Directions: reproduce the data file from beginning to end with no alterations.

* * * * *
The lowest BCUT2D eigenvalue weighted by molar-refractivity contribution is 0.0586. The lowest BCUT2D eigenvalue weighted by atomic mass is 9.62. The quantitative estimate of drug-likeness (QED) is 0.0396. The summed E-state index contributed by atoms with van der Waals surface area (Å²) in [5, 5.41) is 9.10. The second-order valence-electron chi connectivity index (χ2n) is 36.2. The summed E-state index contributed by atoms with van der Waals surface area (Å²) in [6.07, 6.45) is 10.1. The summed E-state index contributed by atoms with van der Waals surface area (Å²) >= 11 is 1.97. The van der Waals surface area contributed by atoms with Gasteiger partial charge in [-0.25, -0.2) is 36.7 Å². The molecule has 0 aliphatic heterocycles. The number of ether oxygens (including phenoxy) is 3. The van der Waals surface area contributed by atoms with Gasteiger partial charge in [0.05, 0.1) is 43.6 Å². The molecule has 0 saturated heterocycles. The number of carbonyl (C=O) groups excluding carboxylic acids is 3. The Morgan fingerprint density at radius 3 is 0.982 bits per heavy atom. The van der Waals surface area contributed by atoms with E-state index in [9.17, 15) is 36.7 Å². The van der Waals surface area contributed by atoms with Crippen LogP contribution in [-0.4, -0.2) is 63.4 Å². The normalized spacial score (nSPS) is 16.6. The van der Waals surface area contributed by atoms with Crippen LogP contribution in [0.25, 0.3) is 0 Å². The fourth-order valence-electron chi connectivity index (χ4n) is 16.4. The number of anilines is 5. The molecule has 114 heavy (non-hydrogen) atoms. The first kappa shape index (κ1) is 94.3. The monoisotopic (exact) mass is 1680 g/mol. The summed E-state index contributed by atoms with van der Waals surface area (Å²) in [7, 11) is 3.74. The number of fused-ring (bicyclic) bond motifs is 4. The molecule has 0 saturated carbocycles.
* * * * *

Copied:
The lowest BCUT2D eigenvalue weighted by molar-refractivity contribution is 0.0586. The lowest BCUT2D eigenvalue weighted by atomic mass is 9.62. The quantitative estimate of drug-likeness (QED) is 0.0396. The summed E-state index contributed by atoms with van der Waals surface area (Å²) in [5, 5.41) is 9.10. The second-order valence-electron chi connectivity index (χ2n) is 36.2. The summed E-state index contributed by atoms with van der Waals surface area (Å²) in [6.07, 6.45) is 10.1. The summed E-state index contributed by atoms with van der Waals surface area (Å²) >= 11 is 1.97. The van der Waals surface area contributed by atoms with Gasteiger partial charge in [-0.25, -0.2) is 36.7 Å². The molecule has 0 aliphatic heterocycles. The number of ether oxygens (including phenoxy) is 3. The van der Waals surface area contributed by atoms with Gasteiger partial charge in [0.05, 0.1) is 43.6 Å². The molecule has 0 saturated heterocycles. The number of carbonyl (C=O) groups excluding carboxylic acids is 3. The Morgan fingerprint density at radius 3 is 0.982 bits per heavy atom. The van der Waals surface area contributed by atoms with E-state index in [9.17, 15) is 36.7 Å². The van der Waals surface area contributed by atoms with Crippen LogP contribution in [-0.4, -0.2) is 63.4 Å². The normalized spacial score (nSPS) is 16.6. The van der Waals surface area contributed by atoms with Crippen LogP contribution in [0.25, 0.3) is 0 Å². The fourth-order valence-electron chi connectivity index (χ4n) is 16.4. The number of anilines is 5. The molecule has 114 heavy (non-hydrogen) atoms. The first kappa shape index (κ1) is 94.3. The monoisotopic (exact) mass is 1680 g/mol. The summed E-state index contributed by atoms with van der Waals surface area (Å²) in [7, 11) is 3.74. The number of fused-ring (bicyclic) bond motifs is 4. The molecule has 0 saturated carbocycles.